The urge to develop and maintain healthy nations has compelled various countries to develop robust medical structures. France and the United States are among the nations that have developed complex healthcare delivery systems. The French system adopts universal health coverage. It has a public-private mix of hospital and ambulatory care. Furthermore, it has greater volume of service provision than in the United States. This essay compares and contrasts the French healthcare system with that of the United States of America.
Healthcare Statistics and Costs
In the year 2011, the French government spent approximately 12% of its GDP on healthcare. This amount represented about 4,000 dollars per capita. In that year, the life expectancy of male citizens was about 78.5, while that for females was approximately 85.0. According to Thomson, Osborn, Squires, and Jun (2013), the total life expectancy of citizens in the country rose to about 82.0. The top two causes of death in France are lung cancer and coronary heart diseases with rates of 29.55 and 29.25 respectively. The country has a mortality rate of 8.6, while the infant mortality rate stands at 4 deaths per 1000 live births (Thomson et al., 2013).
In the same year, the US government’s per capita national health expenditures stood at about 8,600 million dollars. This amount represented approximately 18-percent of the total GDP. The life expectancy of Americans in the US was 78.7 years (Thomson et al., 2013). The death rate stood at 807.4 deaths per 100,000 individuals, while the infant mortality rate was 6.1 deaths per 1,000 live births. The fatal diseases in the US include cancer and heart disorders (Thomson et al., 2013).
The financial accountability of healthcare in France is usually determined on the statutory health insurance system, which is a branch of the wider social security system. Since 1 January 2000, the medical insurance covers the whole population. However, it only funds three-quarters of health spending per patient. Working individuals contribute about 20-percent of their gross salary to the social security system. According to Rodwin (2003), citizens with a taxable income of less than 6,600 dollars per annum are exempted from paying the contributions. In the year 2000, the French health expenditures were 9.5% of the national GDP (Rodwin, 2003).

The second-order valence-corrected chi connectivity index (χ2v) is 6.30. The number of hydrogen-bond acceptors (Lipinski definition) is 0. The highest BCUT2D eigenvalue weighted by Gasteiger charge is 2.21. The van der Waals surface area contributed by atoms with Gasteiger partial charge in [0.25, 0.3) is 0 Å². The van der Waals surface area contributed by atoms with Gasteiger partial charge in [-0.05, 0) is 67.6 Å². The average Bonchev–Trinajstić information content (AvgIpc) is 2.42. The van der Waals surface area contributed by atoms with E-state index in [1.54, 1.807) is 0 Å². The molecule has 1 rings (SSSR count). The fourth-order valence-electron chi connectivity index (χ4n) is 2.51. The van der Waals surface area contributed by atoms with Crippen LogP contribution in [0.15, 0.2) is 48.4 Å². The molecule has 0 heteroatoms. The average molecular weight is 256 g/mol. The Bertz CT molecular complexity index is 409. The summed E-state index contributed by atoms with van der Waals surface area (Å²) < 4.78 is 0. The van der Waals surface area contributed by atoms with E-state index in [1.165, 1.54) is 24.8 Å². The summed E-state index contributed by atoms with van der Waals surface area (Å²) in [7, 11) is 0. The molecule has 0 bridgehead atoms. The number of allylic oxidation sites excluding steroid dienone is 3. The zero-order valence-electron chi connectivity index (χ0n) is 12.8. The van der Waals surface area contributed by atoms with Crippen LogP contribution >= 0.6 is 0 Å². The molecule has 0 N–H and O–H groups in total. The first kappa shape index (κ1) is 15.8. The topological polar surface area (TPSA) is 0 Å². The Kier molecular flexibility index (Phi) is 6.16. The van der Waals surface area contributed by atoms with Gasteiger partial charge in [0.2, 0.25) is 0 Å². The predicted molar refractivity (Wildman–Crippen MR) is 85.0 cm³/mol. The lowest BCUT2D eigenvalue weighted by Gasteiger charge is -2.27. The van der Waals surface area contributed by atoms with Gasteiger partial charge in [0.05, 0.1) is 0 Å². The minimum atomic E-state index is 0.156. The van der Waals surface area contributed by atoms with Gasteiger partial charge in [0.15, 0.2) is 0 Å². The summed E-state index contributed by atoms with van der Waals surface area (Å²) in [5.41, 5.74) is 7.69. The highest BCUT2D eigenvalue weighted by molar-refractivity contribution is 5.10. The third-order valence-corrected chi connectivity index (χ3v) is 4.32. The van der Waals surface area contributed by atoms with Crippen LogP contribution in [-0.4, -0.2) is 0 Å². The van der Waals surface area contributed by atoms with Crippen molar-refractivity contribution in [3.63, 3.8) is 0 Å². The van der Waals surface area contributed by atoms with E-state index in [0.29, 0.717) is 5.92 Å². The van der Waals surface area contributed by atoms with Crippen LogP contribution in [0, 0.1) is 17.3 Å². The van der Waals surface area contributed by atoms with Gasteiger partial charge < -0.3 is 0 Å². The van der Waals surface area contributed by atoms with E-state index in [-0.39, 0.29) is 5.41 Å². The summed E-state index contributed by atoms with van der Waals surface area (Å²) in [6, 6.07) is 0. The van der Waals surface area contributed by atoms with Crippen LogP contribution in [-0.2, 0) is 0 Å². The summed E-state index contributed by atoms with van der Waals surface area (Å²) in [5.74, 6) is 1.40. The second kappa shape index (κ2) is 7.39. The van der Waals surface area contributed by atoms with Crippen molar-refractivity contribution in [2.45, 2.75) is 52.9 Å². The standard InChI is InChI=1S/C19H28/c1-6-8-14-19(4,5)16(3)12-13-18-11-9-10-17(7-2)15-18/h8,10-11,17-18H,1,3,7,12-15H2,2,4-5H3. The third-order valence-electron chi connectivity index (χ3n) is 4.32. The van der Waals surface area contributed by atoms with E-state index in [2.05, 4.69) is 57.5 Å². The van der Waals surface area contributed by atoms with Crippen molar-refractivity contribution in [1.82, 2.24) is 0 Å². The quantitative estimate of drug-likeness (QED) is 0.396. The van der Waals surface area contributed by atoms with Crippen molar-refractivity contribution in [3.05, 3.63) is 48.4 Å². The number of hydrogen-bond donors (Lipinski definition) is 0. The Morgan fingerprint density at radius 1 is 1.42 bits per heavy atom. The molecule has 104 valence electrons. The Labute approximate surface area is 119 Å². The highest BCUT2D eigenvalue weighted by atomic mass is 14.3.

In the United States, the healthcare system is financed in a variety of ways. At the outset, people can pay for health services directly. Others have health insurance benefits from their employers. Medicare covers elderly citizens, while low-income mothers, children, and disabled persons receive healthcare through Medicaid. The State Children’s Health Insurance Program (SCHIP) offers medical attention to children who are not likely to receive such services. Government programs directly cover approximately 27.8% of the population. Public spending on healthcare ranges from 45% to 56.1%. Rodwin (2003) reveals that the US government spending on healthcare was 13.0% of its GDP in 2000.
In France, the ministry of health administers the state’s medical system. It centrally coordinates hospitals, clinics, doctors, pharmacies, and ambulance services other healthcare providers. The National Health Service (NHI) ensures the transfer of funds system from patients to healthcare providers through the universal healthcare. It covers the legitimate residents (Rodwin, 2003). The NHI funds are legally distributed amongst private firms that are responsible for the provision of public health services. They are quasi-public organizations that are overseen by the French ministry of social security.